The drop shot is a rig I picked up from reading about bass fishing. I haven’t actually used it to catch freshwater bass, but I’ve employed it to catch saltwater bass and halibut. I like to use it when there isn’t a lot of water movement to make a bait move, or the bait that you’re using doesn’t move a lot on its own. When you have your hook tied directly to the line as it is in the drop shot rig, any little twitch of your rod will have an exaggerated effect on the bait you have attached to the hook.
In order for it to work effectively, you have to tie it correctly and use the right kind of hook. This article from American Legacy reviews how to do it.
I probably hear about a drop shot more than just about any other technique. It seems like drop shot is a pretty big buzz word in the fishing industry. There are tons of different ways to rig a drop shot and a myriad of rod and reel combinations to accommodate this finesse application, but I am going to outline the set up that works best for me.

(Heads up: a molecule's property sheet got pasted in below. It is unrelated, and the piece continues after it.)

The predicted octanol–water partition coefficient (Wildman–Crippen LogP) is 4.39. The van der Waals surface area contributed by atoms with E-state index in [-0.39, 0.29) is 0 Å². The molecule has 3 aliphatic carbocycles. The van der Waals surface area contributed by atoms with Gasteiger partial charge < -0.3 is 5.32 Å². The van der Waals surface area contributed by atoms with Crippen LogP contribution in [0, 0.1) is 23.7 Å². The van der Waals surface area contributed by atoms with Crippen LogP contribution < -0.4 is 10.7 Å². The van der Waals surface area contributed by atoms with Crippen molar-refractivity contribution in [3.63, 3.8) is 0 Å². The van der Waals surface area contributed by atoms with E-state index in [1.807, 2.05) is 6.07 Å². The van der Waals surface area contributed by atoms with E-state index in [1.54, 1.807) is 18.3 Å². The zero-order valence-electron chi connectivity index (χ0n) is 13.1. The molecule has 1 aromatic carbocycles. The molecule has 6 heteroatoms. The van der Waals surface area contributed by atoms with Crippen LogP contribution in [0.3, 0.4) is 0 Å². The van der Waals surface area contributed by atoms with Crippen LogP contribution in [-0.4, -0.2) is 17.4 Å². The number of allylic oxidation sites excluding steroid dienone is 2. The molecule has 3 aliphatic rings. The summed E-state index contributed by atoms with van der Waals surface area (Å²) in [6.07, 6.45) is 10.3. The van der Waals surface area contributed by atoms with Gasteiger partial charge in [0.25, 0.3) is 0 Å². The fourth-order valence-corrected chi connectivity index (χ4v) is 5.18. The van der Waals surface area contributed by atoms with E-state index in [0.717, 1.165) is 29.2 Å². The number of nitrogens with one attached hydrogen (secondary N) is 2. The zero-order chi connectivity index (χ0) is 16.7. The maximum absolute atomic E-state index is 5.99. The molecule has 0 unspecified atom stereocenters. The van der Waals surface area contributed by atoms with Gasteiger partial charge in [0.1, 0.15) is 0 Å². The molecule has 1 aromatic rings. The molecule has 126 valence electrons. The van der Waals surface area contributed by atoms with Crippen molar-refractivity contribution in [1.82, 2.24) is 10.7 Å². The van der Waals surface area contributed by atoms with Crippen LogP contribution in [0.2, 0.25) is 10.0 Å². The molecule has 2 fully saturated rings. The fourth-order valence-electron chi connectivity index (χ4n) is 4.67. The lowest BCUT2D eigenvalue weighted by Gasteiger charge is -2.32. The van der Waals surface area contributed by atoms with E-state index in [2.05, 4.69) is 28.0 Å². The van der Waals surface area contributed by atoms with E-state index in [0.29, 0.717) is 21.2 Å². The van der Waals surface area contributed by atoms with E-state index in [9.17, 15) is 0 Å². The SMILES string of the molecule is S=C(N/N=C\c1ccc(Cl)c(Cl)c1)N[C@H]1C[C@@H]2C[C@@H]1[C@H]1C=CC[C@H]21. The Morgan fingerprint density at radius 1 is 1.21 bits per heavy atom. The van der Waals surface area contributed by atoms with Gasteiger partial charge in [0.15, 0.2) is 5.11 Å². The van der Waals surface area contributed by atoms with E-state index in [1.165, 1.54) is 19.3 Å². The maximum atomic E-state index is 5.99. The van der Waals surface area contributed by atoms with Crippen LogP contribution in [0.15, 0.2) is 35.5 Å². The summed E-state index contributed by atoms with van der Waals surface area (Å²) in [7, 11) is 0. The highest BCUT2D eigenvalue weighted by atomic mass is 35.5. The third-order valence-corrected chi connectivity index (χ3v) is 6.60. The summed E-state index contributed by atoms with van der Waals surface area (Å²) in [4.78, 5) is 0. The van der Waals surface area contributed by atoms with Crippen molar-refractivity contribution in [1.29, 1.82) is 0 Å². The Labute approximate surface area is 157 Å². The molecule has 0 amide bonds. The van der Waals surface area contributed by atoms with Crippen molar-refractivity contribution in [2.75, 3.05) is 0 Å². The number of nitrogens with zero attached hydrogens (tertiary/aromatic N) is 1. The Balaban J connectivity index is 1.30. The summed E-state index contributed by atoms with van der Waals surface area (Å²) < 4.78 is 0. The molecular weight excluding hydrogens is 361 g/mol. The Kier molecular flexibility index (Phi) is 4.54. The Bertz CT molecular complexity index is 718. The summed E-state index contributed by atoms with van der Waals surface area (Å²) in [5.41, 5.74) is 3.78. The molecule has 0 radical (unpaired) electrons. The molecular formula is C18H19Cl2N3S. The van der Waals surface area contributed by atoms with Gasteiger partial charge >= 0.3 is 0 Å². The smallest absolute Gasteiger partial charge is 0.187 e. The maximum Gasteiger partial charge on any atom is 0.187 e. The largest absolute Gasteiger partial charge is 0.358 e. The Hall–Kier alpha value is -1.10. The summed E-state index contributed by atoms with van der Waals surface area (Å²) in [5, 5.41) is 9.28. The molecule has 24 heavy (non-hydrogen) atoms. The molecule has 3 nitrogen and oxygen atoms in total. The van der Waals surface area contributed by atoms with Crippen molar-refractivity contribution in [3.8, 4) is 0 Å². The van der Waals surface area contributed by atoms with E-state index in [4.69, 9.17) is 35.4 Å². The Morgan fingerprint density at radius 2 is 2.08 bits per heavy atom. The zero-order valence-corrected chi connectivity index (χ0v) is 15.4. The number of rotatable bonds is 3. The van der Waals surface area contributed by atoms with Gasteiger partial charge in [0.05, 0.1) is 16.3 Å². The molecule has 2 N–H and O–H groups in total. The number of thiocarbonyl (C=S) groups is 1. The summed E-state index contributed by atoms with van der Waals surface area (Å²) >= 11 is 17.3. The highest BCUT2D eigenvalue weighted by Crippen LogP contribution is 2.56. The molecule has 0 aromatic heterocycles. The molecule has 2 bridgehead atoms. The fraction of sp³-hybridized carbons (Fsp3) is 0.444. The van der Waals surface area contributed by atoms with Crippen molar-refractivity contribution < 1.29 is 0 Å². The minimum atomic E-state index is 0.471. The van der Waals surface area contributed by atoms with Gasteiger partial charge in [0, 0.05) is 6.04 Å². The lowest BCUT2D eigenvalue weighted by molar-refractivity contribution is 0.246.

There are basically two different ways to fish a drop shot: dropping on fish directly beneath the boat (video game fishing) and casting a drop shot and finessing it back to the boat. Both have their time and place. One of the most fun ways to use modern electronics is graph until you find a school of suspended fish, then get up front with a drop shot and let your bait fall through the school hoping one will follow it to the bottom or come up for an easy meal. You can shake it, pop it, drop it, or dead stick it to try and get one of these fish to commit. The whole time you are staring at your graph almost begging a fish to bite. Often times, you can see a fish leave the school and follow your bait (hence being referred to as video game fishing).
Photos: SoCal Salty (top); American Legacy (above)